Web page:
Green Line Type 9 Thread

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Re: Green Line Type 9 Thread

Postby bostontrainguy » Sun Apr 02, 2017 2:31 pm

I believe the T is planning on a new 100% low-floor type 10 to replace the entire Green Line fleet (minus the type 9s I assume). Or how about moving the Type 9 trains to Mattapan and convert the Silver Line to trolley operation for the rest and standardize the main subway operation?
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Re: Green Line Type 9 Thread

Postby CRail » Sun Apr 02, 2017 3:21 pm

Type 9s are supplemental to cover GLX. They aren't replacing anything. Type 10s are to replace the 7s and 8s simultaneously, and probably the PCCs too.
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Re: Green Line Type 9 Thread

Postby F-line to Dudley via Park » Sun Apr 02, 2017 5:10 pm

The option orders on the 9's are also expansionary for introducing triplets in regular service, so it's not totally a GLX thing. We need 'em for capacity, especially for D's that get super-extended to Medford. And if AFC 2.0 for-real does have them getting into 21st c. proof-of-payment without reservations, running more regular triplets would be an enormous schedule speed-up and bunching solve for B's when crush load tanks the surface stop dwell times through BU.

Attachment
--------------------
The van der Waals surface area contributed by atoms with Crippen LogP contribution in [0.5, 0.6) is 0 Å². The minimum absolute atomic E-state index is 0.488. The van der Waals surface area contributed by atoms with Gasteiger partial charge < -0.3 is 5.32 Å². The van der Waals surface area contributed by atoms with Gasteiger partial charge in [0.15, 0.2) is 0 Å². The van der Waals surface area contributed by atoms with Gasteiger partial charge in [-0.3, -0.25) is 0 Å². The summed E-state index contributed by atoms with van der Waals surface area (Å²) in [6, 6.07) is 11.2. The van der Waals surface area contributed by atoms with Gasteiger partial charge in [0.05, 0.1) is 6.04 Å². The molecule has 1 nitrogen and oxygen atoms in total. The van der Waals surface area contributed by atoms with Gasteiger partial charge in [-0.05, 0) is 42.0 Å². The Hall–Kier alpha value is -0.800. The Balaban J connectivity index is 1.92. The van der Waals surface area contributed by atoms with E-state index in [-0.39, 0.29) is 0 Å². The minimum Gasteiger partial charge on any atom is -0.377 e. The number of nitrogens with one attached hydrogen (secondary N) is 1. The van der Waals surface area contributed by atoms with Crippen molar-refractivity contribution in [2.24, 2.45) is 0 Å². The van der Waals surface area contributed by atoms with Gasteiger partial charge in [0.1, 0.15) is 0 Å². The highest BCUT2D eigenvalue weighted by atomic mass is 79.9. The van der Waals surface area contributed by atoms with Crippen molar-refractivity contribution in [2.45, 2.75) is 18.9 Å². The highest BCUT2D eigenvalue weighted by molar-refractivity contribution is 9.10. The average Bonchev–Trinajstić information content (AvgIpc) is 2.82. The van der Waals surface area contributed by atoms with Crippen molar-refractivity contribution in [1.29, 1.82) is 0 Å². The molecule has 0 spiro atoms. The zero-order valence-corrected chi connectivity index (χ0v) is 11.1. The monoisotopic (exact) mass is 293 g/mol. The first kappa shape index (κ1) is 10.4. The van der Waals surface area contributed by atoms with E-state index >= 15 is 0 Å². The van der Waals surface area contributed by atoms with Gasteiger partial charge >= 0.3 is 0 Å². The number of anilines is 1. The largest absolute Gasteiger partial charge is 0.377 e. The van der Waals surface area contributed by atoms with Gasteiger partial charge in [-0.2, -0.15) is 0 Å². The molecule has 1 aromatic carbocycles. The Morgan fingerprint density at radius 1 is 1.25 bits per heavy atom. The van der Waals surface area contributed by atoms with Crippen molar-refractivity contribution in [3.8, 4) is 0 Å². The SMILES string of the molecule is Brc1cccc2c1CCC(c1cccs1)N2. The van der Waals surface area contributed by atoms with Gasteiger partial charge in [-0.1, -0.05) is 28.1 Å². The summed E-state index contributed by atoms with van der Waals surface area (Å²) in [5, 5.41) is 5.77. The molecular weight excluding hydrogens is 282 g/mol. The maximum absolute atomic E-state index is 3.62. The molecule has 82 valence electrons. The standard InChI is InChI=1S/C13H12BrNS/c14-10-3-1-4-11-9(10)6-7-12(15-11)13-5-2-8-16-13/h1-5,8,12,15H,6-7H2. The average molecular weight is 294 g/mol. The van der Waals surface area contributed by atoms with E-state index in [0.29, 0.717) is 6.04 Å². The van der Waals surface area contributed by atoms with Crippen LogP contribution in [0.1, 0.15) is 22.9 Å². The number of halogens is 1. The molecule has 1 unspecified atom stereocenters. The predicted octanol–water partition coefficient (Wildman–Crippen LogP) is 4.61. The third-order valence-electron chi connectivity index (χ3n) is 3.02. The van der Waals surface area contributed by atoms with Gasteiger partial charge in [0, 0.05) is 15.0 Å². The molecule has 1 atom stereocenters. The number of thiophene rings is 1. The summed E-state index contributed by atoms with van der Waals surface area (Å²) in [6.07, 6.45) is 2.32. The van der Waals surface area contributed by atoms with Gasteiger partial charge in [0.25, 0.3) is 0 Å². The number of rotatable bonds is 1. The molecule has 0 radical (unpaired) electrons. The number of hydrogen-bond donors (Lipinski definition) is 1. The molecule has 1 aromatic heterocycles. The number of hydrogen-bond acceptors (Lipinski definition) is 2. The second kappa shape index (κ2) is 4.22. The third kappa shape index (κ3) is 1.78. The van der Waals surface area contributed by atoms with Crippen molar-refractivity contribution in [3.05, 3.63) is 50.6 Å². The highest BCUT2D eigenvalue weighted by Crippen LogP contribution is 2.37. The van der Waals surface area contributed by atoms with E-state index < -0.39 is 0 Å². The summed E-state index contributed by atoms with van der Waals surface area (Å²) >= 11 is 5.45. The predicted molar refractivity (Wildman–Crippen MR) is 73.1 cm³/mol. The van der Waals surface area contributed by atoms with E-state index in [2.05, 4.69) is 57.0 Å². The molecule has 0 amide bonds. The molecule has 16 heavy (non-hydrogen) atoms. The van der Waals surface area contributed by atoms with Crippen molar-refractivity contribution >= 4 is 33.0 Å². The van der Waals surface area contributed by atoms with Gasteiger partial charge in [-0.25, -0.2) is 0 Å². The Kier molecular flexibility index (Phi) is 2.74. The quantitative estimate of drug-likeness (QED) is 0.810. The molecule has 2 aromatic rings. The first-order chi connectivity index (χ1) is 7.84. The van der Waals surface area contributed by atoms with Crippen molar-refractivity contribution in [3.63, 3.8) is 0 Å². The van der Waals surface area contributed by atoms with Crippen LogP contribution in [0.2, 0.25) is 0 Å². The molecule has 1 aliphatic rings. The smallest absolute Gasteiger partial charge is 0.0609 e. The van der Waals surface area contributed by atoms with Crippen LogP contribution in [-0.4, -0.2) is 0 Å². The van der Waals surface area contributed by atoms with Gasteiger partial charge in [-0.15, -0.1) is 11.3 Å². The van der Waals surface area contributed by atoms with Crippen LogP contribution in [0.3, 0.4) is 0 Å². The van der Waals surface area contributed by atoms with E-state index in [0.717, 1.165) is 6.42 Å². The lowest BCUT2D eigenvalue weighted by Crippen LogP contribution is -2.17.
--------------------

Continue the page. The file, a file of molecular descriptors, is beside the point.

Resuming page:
As for Mattapan, the PCC's are already being funded for another rehab so that will not factor in any decisions to tap the +30 CAF options that buff out the 9 fleet to a maximum of 54 cars. Low-floors aren't any long-term consideration for the M anyway since all stops (except ADA-exempt Valley Rd.) have high-boarding mini-high platforms for 100% ADA access. When the Type 10 order sweeps all else off of Green and the ten year kick-the-can life extension on the PCC's comes up for another go/no-go decision they can easily set aside all 14-17 of the rebuilt 3700 cars to part out between Mattapan roster, work car conversions, and storage of several stripped parts donors safeguarding the maint side for a solid 1-1/2 decades. The remaining '97-era Kinkis are just the right fleet size for covering those extracurricular needs with generous safety cushion.
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Re: Green Line Type 9 Thread